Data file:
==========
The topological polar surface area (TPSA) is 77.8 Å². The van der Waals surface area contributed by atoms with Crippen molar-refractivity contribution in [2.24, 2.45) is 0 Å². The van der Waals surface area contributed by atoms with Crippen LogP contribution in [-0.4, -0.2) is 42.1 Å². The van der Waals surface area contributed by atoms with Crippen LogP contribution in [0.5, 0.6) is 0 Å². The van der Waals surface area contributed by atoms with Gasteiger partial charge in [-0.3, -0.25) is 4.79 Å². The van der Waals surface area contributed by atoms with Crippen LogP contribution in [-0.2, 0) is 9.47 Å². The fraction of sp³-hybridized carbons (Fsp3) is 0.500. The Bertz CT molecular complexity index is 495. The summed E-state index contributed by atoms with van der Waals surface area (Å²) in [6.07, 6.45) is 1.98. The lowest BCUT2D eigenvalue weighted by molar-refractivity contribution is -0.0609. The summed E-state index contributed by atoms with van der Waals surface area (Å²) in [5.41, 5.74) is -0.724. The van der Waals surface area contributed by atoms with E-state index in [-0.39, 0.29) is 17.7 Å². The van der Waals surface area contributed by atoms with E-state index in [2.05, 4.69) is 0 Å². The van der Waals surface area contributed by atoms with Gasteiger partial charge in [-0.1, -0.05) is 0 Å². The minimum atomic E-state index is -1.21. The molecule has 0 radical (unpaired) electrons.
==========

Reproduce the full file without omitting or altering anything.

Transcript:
The topological polar surface area (TPSA) is 77.8 Å². The van der Waals surface area contributed by atoms with Crippen molar-refractivity contribution in [2.24, 2.45) is 0 Å². The van der Waals surface area contributed by atoms with Crippen LogP contribution in [-0.4, -0.2) is 42.1 Å². The van der Waals surface area contributed by atoms with Crippen LogP contribution in [0.5, 0.6) is 0 Å². The van der Waals surface area contributed by atoms with Gasteiger partial charge in [-0.3, -0.25) is 4.79 Å². The van der Waals surface area contributed by atoms with Crippen LogP contribution in [-0.2, 0) is 9.47 Å². The fraction of sp³-hybridized carbons (Fsp3) is 0.500. The Bertz CT molecular complexity index is 495. The summed E-state index contributed by atoms with van der Waals surface area (Å²) in [6.07, 6.45) is 1.98. The lowest BCUT2D eigenvalue weighted by molar-refractivity contribution is -0.0609. The summed E-state index contributed by atoms with van der Waals surface area (Å²) in [5.41, 5.74) is -0.724. The van der Waals surface area contributed by atoms with E-state index in [-0.39, 0.29) is 17.7 Å². The van der Waals surface area contributed by atoms with E-state index in [2.05, 4.69) is 0 Å². The van der Waals surface area contributed by atoms with Gasteiger partial charge in [-0.1, -0.05) is 0 Å². The minimum atomic E-state index is -1.21. The molecule has 0 radical (unpaired) electrons.